SonarQube is beating Codacy by offering to companies several language supports for proprietary / specialized languages like Cobol, ABAP.
That is a crucial difference between the two solutions. If you are developing legacy software or vendor-locked languages, Codacy is probably not your solution. If you want an application portfolio analysis that offers you a score whatever the languages presents in your code, SonarQube will be the best at this task.
However, if you are developing new software with trendy languages (TypeScript, Scala), Codacy is fitting better. Even if SonarQube is developing their own code analyzers, usually more powerful than the opensource alternative, the consequence is that SonarQube is less reactive to the new languages and frameworks. Several open-source plugins may complete the SonarQube possibilities but it requires that your administrators allow it. That’s the main restriction that prevents some SonarQube users to be able to analysis their new projects.
Along the SonarQube releases, the UX has greatly evolved from an simple but efficient GUI to a highly customisable product allowing Software Quality managers to build their own dashboards.
Although the usage of SonarQube becomes more complex in the recent releases (6) : complexity to obtain the full list of violations, to browse the list of rules violated. These are some use cases difficult to reproduce without using the REST API. SonarQube is in a full transition that deteriorates lightly the user experience.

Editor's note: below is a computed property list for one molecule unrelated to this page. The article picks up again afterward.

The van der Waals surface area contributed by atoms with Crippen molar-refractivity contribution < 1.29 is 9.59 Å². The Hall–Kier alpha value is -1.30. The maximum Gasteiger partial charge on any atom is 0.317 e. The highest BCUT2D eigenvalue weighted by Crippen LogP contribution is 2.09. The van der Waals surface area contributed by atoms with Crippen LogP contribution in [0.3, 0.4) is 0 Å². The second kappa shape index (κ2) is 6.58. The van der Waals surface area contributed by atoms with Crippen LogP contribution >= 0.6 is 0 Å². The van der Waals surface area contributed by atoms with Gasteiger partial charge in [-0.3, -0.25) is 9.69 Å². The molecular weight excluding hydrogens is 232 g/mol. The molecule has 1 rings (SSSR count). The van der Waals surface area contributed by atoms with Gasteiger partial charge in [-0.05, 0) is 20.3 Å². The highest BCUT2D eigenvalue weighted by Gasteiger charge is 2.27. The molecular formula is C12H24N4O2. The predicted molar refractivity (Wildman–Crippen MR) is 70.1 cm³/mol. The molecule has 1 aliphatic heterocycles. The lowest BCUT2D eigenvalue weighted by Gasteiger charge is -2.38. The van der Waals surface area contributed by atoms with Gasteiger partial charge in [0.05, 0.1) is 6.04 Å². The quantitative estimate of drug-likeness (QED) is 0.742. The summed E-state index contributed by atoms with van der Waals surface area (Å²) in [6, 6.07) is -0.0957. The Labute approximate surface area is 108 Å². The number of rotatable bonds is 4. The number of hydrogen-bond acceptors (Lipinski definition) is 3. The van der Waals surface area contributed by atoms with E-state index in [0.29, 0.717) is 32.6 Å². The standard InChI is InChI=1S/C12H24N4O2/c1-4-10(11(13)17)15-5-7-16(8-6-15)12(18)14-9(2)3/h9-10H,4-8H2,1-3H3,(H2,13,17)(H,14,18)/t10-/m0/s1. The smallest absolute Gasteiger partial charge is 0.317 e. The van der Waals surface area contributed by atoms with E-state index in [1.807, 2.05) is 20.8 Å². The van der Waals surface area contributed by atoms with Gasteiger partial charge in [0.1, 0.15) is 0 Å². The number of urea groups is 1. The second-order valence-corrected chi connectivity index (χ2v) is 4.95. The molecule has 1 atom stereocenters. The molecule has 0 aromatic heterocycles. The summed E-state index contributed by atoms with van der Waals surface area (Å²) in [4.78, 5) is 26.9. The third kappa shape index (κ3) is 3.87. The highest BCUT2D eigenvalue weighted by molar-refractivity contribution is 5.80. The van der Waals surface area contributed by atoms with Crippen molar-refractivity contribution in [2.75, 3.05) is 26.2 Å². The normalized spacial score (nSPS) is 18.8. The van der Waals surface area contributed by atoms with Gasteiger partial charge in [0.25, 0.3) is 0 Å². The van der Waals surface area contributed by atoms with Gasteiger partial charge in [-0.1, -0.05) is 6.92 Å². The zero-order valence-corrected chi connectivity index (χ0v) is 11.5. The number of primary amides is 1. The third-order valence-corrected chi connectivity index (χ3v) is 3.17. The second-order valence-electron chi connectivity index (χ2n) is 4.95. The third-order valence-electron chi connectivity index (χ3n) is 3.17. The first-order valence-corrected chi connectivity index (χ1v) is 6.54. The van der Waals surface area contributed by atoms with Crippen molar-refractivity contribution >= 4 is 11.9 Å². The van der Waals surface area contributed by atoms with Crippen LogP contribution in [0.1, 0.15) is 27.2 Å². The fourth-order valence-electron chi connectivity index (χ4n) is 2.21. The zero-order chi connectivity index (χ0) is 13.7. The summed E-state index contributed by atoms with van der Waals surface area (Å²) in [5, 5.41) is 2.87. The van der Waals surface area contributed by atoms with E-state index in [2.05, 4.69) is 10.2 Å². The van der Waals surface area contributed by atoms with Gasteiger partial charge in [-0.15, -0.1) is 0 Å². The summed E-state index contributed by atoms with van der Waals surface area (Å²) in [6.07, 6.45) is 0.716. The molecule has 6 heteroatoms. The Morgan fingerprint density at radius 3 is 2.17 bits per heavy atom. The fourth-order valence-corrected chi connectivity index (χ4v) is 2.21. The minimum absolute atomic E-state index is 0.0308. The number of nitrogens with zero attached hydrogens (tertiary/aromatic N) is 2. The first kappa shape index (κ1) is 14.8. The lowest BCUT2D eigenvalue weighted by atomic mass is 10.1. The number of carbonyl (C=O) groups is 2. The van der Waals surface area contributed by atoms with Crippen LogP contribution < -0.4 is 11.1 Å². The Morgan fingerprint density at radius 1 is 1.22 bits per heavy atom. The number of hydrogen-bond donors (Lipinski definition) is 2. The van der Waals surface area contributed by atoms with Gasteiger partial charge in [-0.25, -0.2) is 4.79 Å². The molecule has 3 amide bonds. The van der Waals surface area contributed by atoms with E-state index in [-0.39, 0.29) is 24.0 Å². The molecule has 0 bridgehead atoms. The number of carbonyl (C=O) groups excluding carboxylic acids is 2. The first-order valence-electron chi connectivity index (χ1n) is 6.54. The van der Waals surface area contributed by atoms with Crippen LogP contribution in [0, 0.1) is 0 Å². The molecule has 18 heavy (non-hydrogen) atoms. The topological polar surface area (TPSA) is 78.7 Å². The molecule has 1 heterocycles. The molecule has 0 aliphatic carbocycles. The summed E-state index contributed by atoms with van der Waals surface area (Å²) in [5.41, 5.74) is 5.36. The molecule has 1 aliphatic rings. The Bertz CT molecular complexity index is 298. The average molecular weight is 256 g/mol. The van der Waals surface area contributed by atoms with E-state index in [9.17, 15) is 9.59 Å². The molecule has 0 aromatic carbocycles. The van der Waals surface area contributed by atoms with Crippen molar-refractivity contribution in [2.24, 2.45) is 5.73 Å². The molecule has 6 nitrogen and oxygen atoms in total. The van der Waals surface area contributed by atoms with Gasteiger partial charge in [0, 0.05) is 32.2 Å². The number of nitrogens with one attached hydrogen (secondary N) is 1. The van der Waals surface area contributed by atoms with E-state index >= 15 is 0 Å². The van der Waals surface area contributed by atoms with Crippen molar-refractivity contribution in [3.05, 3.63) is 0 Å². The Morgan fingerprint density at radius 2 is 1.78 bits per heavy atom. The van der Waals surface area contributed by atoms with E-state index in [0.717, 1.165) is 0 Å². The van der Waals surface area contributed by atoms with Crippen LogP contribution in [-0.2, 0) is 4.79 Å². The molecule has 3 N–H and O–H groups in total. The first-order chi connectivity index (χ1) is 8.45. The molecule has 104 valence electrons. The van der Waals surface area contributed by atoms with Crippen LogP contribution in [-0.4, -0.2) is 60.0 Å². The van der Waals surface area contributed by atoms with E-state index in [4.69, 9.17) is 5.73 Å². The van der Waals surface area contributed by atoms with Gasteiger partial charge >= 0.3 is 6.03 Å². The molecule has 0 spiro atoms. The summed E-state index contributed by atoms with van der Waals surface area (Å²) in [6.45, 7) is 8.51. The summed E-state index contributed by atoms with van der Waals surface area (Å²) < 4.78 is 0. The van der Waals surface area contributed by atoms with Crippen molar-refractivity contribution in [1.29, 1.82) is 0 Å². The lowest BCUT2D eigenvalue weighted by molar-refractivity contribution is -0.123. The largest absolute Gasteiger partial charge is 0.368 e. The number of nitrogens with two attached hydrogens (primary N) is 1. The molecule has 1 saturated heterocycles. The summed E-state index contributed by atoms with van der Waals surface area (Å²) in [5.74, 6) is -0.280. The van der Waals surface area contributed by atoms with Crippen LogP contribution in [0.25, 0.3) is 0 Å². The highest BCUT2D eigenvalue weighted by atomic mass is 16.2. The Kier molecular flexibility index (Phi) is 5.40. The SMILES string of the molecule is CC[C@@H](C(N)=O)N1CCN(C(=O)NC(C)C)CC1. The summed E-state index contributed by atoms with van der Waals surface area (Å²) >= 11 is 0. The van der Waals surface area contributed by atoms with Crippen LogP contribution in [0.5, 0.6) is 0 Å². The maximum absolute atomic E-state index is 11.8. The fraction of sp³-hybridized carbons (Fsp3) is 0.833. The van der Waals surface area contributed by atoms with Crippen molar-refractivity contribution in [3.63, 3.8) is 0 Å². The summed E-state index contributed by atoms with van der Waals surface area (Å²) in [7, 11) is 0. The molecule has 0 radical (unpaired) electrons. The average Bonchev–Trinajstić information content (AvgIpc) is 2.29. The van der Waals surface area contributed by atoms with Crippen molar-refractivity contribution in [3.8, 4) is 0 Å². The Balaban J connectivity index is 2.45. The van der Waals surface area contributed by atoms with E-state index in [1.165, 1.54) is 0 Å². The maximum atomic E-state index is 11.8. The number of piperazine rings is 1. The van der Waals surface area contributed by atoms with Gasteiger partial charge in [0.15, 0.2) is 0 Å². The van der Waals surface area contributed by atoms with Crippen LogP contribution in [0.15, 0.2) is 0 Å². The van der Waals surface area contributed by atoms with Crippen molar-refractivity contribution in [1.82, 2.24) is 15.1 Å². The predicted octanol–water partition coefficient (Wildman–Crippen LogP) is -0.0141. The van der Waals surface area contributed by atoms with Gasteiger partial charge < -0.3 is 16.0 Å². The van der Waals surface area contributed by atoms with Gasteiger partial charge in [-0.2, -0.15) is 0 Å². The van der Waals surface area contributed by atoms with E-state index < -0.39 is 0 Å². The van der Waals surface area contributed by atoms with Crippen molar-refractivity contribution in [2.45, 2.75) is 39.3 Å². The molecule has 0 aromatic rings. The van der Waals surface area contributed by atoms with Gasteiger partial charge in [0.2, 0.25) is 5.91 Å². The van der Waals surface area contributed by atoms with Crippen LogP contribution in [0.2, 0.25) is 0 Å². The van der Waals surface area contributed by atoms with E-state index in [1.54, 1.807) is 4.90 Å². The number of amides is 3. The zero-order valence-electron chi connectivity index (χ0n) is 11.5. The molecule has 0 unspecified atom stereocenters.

In contrast Codacy has been designed as a simple but efficient UI to see your data, your indicators simply. It’s easy-to use by a developer team, in a agile context that does not want to spend several hours to align two widgets.
SonarQube or Codacy ? I think both are answering two different usages and expectations.
SonarQube (at least until its Cloud based offer becomes mature) has been an on-premise solution, giving the power to companies to analysis their projects, whatever their organization could be. SonarSource has developed proprietary code analyzers to extend the possibility of their platform to better fulfill their customer needs : security, vendor languages, qualimetry models… The strengths of SonarQube are : proprietary languages support, market leadership, open-source / proprietary licensing model. Its weaknesses are an expensive/ slightly complex licensing model, an complex UI, an on-premise solution and possibly a lack of responsiveness to the market needs.
Codacy in comparison has been designed as a Cloud-based solution thought to fit the needs of remote software developers, using mainly Github, Bitbucket Saas service, working, building, communicating and deploying into the Cloud. Their solution is deeply mapped to the organization of your code repositories.
Codacy’s strengths are : easy to use, a friendly UI, the possibility to analysis every contribution instantly, the cheapest price. This solution also provides a good integration of the available open-source code analyzers.
Codacy’s weaknesses are the lack of integration of other Saas services (Blackduck, Sonatype, UI/E2E testing Saas services or API QOS metrics from AWS API Gateways…), the complexity to contribute to the ecosystem, the relative small community. The impossibility to cipher the project informations or to limit the access to the source code in the UI.
I hope that this article has been useful for you. If so, please write a little comment or please share it to your colleagues.